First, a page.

Nicholas Teets

Insect species distributions are tightly linked to winter conditions. Surviving winter requires adaptations to cope with low temperatures and limited food resources, and much of our lab’s work focuses on the underlying mechanisms used by insects to survive extreme winter conditions. In this talk, I will primarily discuss our recent work on survival mechanisms of the Antarctic midge, which is the world’s southernmost insect and the only species endemic to Antarctica. This species can survive freezing of its body fluids for up to nine months a year, but it must also cope with considerable spatial and temporal variability in Antarctica’s unpredictable environments. Here, I will summarize how this impressive beast survives internal freezing, as well as the consequences of microhabitat variability and winter climate warming.


Larvae (left) and adults (right) of the Antarctic midge






THM 116

"Legacy Effects Shape the Evolutionary Ecology of Cities"

SelfieChristopher Schell ESPM Christopher Schell UC Berkeley


Dr. Chris Schell is an Assistant Professor in the department of Environmental Science, Policy, and Management at the University of California Berkeley. Dr. Schell’s research focuses on the behavior, physiology, and health of wildlife in cities. Specifically, he and his lab investigate how urban infrastructure, environmental stressors, and human-wildlife interactions shape the phenotypic traits of mammalian carnivores, mainly coyotes and raccoons. Because the distribution of such attributes is often governed by societal inequities (e.g., socioeconomic, racial, etc.), Schell and his team also spotlight the need to incorporate an environmental justice and One Health lens into urban ecological research. Further, he is committed to community engagement and science communication, collaborating with organizations like the Cal Academy of Sciences, Oakland Zoo, East Bay Regional Parks, Doris Duke Scholars Conservation Program, and California’s 30x30 initiatives.


Past ecological processes and phenomena often have broad implications for contemporary habitat conditions and ecosystem structure. Long-term ecological research, for instance, has provided extraordinary insight into the processes that influence primary and secondary succession, population growth rates, community assemblages, and nutrient cycling. Similarly, past societal legacies have profound impacts on current societal processes, with much of our current reality shaped by policies enacted decades past. These social and ecological legacies are often most apparent in cities, where humans and their constructed ecosystems coalesce. It is in these environments that we have a unique opportunity to interrogate how our past shapes our social-ecological present. Necessarily, understanding how past societal processes have contributed to shaping current ecosystem processes is key to building predictive models and resilient systems for our future. In this talk, Dr. Chris Schell will explore how one of those legacies in particular – residential segregation via redlining – stratified people and resources, influencing myriad biophysical properties of the city that we currently experience. In doing so, he will discuss how urban evolutionary ecology research can serve to amplify how inequities in society drive ecological disparities in and outside of urban landscapes.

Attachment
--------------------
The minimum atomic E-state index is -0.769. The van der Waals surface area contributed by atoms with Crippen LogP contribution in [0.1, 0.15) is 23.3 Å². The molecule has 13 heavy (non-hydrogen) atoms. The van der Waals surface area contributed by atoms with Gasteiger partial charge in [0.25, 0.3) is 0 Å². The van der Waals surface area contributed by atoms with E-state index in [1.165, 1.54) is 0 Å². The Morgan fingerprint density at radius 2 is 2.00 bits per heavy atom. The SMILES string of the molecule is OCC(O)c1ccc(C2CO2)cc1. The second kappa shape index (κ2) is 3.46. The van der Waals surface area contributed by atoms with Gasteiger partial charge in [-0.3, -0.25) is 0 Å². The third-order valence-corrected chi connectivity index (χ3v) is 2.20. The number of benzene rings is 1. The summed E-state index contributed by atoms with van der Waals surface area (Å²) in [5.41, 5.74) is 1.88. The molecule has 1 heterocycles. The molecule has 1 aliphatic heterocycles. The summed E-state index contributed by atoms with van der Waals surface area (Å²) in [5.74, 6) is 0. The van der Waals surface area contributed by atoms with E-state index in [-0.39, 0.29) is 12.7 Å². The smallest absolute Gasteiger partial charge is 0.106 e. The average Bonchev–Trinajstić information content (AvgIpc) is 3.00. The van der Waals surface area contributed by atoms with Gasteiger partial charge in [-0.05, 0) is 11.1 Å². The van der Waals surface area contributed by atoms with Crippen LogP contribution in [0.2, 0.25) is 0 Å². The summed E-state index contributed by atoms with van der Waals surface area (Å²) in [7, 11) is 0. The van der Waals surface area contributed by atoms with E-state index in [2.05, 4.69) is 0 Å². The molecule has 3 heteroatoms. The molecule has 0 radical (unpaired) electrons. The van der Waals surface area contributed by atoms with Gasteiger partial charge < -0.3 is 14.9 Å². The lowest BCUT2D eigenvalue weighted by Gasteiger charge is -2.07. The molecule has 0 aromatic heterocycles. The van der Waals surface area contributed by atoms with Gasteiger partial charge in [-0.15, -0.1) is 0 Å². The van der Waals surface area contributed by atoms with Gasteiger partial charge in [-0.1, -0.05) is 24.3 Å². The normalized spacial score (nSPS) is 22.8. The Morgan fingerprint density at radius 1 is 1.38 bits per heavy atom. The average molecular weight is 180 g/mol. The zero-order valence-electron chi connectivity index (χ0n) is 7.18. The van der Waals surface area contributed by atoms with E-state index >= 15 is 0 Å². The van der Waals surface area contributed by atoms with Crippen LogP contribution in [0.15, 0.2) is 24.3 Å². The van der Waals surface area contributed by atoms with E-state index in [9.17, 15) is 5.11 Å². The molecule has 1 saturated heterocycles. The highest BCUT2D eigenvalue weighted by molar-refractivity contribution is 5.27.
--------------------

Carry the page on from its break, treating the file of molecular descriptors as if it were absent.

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THM 116

"The Dark Side of Development: When Mentoring is Problematic & What to Do About It"


 Erin Dolan

Abstract: A graduate student’s relationship with their research advisor is considered to be the single-most influential factor in the quality and outcomes of their graduate training experience. Indeed, effective mentorship by research advisors promotes the development and success of graduate mentees. Yet, mentoring relationships, like any prolonged relationship, can have negative elements. Little research has examined the problematic elements of graduate research mentoring, even though prior research on mentoring in workplace settings suggests that negative mentoring experiences are common. This seminar will present findings from research on the negative mentoring that graduate life science researchers experience, including how their experiences differ from negative mentoring experienced in workplace settings. The session will offer insights on how mentor behaviors may be experienced as harmful or unhelpful and on how mentees and mentors can identify, avoid, and mitigate the impacts of negative mentoring.


THM 116

"Engaging in Science Policy"

 Erin Heath

Erin Heath is the Director of Federal Relations at the American Association for the Advancement of Science, the world’s largest general scientific society and publisher of the journal Science. The Office of Government Relations provides timely, objective information on science and technology issues to lawmakers, and it assists scientists in understanding and getting involved in the policy process.

Erin leads the federal policy team at AAAS and is heavily involved in efforts to empower scientists and engineers to engage with policymakers, the media and the public. She co-chairs the Coalition for National Science Funding, the Engaging Scientists and Engineers in Policy Coalition, and the steering committee of the Golden Goose Award. She played a key role in the launch of the Center for Scientific Evidence in Public Issues (EPI Center) at AAAS and serves on its internal advisory committee. She is also the inaugural chair of the Governing Board of the Journal of Science Policy and Governance.

Before joining AAAS, Erin worked for the American Institute of Biological Sciences, where she led the organization’s media training and outreach efforts and cut her teeth on science policy. Erin holds a Master of Science with Merit in Public Policy and Administration from the London School of Economics and Political Science. While in London, she served as a research assistant in Parliament. Prior to graduate school, she spent years as a journalist in Washington, most notably as a science policy reporter and columnist for the National Journal. She earned a B.A. in Journalism from the University of Maryland.

In 2017, Erin was awarded the AAAS Champion Award, given to an individual who has "championed" the mission of AAAS with a positive attitude and has inspired and motivated others to embrace and fulfill the AAAS vision.


THM 116